Continuity of Mindfulness on Retreat

One of the great blessings of retreat practice is that we make space to set aside our usual worldly activities. On retreat our main work is to cultivate mindfulness and to practice meditation. We can engage with practice throughout the day, not only in formal sitting and walking periods, but also in the “in between times”: during meals, in our work meditations and sangha service, in having a cup of tea, while brushing our teeth, getting dressed, or even going to the toilet. All day long we have the luxury to explore: “How can I be mindful of this?”

Cultivating mindfulness in all our activities supports a steadiness of mind, which creates the conditions for concentration to develop. Not cultivating mindfulness during the “in between times” on retreat is akin to putting a kettle on and off the stove; it takes much longer for the water to boil. With a steadiness of connection to each present experience, the mind is less likely to react to sights, sounds, smells, sensations, thoughts, or emotions, and instead can become interested in the experience itself.

Understanding the value of continuity of mindfulness, we have to make some effort to support it. This effort needs the quality of gentle persistence to cultivate a moment-to-moment attention. The idea of practicing mindfulness all day can feel overwhelming, and it’s possible to wear ourselves out through over-efforting or gearing up to try to stay present for long stretches at a time.

Effort that supports continuity of mindfulness has a light touch; just enough effort to be present for this moment. It doesn’t take much effort to experience half a breath, to feel the contact points of your hands, to notice a sight, a sound, or a sensation. We make just enough effort to connect with a moment of experience. And then we do it again, and again, and again. Supportive effort lies in connecting over and over again, rather than trying to hold our attention on experience.

This kind of effort is analogous to riding a child’s kick scooter. To start you need to put your foot down and push lightly against the ground; just a gentle tap. You probably have to make several light taps to get the scooter going, but as momentum starts to build, you learn what it feels like for the momentum to carry you. You learn to recognize when you can ride for a while without tapping. Then, as the scooter starts to get a little wobbly, you make a few taps again to stabilize the momentum.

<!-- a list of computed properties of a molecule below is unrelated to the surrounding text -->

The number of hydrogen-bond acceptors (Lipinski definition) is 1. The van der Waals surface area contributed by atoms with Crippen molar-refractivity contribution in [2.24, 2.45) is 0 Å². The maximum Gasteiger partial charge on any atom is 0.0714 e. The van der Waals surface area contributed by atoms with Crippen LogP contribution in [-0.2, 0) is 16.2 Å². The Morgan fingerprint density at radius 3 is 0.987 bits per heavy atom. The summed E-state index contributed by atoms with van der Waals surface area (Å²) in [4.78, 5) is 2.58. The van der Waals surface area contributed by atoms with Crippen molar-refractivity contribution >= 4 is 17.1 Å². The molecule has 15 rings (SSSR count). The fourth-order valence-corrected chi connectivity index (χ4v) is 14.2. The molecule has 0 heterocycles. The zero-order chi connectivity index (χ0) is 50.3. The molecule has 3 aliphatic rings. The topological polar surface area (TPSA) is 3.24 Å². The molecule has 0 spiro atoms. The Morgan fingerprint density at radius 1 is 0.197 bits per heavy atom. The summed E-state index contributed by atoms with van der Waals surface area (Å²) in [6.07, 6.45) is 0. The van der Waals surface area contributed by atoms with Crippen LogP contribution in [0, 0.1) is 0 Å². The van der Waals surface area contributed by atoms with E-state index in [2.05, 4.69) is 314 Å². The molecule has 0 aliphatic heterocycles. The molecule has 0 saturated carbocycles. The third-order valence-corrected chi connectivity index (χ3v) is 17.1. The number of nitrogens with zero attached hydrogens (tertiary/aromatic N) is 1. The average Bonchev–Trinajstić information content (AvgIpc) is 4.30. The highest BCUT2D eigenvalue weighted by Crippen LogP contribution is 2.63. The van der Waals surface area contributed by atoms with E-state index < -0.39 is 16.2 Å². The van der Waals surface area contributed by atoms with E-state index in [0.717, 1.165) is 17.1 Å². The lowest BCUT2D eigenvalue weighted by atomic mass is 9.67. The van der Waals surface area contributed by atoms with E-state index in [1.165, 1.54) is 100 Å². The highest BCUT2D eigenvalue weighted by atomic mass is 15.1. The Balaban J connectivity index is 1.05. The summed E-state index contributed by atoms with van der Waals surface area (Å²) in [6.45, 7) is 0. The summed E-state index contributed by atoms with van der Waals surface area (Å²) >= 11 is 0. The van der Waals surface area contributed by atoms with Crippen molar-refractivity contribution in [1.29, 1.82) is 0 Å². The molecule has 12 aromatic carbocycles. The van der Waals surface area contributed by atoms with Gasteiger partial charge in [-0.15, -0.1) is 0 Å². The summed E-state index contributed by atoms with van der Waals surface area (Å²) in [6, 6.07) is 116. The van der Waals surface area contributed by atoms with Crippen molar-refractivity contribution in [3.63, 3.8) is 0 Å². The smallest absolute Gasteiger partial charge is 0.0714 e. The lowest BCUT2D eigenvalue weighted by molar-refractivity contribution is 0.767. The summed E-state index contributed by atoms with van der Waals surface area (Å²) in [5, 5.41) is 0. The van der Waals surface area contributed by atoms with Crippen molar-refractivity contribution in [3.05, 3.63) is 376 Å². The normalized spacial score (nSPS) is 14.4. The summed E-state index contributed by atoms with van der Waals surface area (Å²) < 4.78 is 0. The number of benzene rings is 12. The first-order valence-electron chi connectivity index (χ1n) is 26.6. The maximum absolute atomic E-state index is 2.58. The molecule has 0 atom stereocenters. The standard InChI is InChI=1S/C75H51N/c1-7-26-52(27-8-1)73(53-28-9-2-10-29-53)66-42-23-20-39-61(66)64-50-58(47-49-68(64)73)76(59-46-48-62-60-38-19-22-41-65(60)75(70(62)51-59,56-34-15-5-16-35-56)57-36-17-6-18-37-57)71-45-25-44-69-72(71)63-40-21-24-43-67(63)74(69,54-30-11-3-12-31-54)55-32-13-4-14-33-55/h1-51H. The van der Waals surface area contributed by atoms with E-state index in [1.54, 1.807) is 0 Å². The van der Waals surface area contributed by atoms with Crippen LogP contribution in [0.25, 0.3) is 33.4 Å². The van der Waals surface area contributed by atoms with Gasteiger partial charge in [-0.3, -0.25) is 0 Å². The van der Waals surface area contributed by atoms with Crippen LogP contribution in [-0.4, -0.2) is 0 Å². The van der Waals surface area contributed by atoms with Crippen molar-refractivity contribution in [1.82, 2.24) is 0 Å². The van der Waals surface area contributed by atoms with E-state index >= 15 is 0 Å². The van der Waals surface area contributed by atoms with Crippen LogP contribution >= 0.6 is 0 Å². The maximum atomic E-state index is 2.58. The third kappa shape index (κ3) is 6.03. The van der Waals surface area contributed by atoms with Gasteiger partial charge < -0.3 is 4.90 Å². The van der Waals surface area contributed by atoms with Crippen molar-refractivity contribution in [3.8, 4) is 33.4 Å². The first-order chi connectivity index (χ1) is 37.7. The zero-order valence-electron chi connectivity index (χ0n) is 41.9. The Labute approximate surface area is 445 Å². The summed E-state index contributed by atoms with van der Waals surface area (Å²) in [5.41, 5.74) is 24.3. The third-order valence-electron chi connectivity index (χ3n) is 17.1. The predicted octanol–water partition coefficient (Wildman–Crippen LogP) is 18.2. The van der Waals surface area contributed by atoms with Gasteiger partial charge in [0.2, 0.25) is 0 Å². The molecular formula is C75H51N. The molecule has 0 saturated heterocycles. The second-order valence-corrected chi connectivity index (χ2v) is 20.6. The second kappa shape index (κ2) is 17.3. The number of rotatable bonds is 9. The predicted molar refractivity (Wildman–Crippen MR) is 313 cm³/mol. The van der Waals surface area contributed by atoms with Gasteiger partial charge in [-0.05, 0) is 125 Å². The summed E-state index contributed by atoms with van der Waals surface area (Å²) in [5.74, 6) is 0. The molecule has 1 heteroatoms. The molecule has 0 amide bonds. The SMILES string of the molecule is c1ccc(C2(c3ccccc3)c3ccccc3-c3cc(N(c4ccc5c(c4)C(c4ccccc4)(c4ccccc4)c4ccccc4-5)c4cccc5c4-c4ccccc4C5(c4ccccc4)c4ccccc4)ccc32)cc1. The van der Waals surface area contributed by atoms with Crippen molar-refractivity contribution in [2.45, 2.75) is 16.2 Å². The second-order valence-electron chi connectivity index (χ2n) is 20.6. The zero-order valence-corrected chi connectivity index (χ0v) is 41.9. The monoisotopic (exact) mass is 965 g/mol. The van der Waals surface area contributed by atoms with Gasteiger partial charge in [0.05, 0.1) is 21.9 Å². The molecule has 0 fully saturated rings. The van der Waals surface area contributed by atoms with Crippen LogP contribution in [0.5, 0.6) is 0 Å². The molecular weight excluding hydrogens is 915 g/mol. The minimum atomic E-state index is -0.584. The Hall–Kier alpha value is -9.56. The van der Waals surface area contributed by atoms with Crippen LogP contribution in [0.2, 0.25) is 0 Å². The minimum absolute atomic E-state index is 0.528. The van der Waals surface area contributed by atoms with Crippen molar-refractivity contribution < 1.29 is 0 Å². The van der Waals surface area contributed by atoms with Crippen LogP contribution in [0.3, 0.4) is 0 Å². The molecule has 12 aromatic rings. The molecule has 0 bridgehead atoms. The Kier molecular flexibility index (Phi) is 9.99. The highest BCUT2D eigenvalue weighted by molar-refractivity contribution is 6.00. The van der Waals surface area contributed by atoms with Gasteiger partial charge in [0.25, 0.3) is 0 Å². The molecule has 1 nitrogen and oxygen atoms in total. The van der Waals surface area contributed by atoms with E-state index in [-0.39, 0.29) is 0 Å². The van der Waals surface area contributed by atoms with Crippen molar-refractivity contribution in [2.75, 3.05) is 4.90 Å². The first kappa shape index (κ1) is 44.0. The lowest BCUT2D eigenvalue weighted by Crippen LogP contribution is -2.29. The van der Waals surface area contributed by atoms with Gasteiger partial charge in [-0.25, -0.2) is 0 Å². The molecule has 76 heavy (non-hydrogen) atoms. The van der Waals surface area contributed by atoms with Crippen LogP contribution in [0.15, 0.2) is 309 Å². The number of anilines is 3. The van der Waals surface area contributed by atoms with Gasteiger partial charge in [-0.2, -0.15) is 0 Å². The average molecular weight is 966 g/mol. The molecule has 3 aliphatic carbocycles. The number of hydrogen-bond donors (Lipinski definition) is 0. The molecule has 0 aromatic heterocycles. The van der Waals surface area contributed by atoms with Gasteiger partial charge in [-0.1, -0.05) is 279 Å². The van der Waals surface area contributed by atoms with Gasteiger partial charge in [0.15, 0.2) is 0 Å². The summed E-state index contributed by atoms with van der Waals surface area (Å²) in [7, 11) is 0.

The effort towards continuity of mindfulness is like that. We gently connect to experience: What is here now? And now? And now? This light touch of effort supports a momentum of mindfulness and we become familiar with the experience of this momentum. We begin to recognize when we can back off of a conscious effort to stay present, and allow the momentum of established mindfulness to simply receive experience: to know a breath, a sight, a sound, an emotion, a sensation. We also begin to recognize when the mindfulness gets “wobbly,” and can gently re-engage with the effort to actively connect with experience. This kind of gentle, persistent effort allows continuity of mindfulness to develop very naturally, without leading to exhaustion.

As mindfulness becomes more continuous, we begin naturally to investigate and be interested in experience, and start to more deeply understand the relationships between different aspects of experience. For example, while cleaning a toilet, we might see the arising of a thought, see an emotion connected to that thought, and see how both impact the body. We naturally begin to understand that there is a cause and effect relationship between mind and body, and that there is a difference between a thought, an emotion and the body. In fact, as mindfulness becomes more continuous, deep understanding and insight can happen at any time, not just in the formal sitting and walking practice.

Because the retreat schedule emphasizes formal sitting and walking practice, we might believe they are the most important of the retreat and that it is less important to be attentive throughout the day. Yet we miss a valuable opportunity that retreats offer if we don’t explore the gentle persistent cultivation of continuous mindfulness.